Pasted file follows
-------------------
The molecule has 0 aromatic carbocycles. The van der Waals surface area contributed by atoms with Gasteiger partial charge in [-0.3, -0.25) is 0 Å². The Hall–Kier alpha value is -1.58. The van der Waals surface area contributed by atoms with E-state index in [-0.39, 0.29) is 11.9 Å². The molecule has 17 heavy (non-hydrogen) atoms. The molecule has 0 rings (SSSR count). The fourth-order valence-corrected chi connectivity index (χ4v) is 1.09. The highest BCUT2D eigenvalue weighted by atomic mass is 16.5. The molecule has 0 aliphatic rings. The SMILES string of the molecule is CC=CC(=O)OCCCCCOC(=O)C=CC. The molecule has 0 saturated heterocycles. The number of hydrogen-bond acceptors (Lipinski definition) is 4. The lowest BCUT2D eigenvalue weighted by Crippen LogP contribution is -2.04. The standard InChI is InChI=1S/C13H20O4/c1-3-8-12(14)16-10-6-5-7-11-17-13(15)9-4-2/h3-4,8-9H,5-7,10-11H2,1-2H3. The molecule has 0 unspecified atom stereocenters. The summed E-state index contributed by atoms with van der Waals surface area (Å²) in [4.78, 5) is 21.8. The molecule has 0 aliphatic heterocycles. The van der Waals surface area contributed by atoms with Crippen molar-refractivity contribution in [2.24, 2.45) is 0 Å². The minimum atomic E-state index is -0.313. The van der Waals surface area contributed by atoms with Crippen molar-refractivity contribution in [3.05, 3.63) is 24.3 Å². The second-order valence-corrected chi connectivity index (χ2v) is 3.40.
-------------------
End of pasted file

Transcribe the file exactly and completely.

The molecule has 0 aromatic carbocycles. The van der Waals surface area contributed by atoms with Gasteiger partial charge in [-0.3, -0.25) is 0 Å². The Hall–Kier alpha value is -1.58. The van der Waals surface area contributed by atoms with E-state index in [-0.39, 0.29) is 11.9 Å². The molecule has 17 heavy (non-hydrogen) atoms. The molecule has 0 rings (SSSR count). The fourth-order valence-corrected chi connectivity index (χ4v) is 1.09. The highest BCUT2D eigenvalue weighted by atomic mass is 16.5. The molecule has 0 aliphatic rings. The SMILES string of the molecule is CC=CC(=O)OCCCCCOC(=O)C=CC. The molecule has 0 saturated heterocycles. The number of hydrogen-bond acceptors (Lipinski definition) is 4. The lowest BCUT2D eigenvalue weighted by Crippen LogP contribution is -2.04. The standard InChI is InChI=1S/C13H20O4/c1-3-8-12(14)16-10-6-5-7-11-17-13(15)9-4-2/h3-4,8-9H,5-7,10-11H2,1-2H3. The molecule has 0 unspecified atom stereocenters. The summed E-state index contributed by atoms with van der Waals surface area (Å²) in [4.78, 5) is 21.8. The molecule has 0 aliphatic heterocycles. The van der Waals surface area contributed by atoms with Crippen molar-refractivity contribution in [2.24, 2.45) is 0 Å². The minimum atomic E-state index is -0.313. The van der Waals surface area contributed by atoms with Crippen molar-refractivity contribution in [3.05, 3.63) is 24.3 Å². The second-order valence-corrected chi connectivity index (χ2v) is 3.40.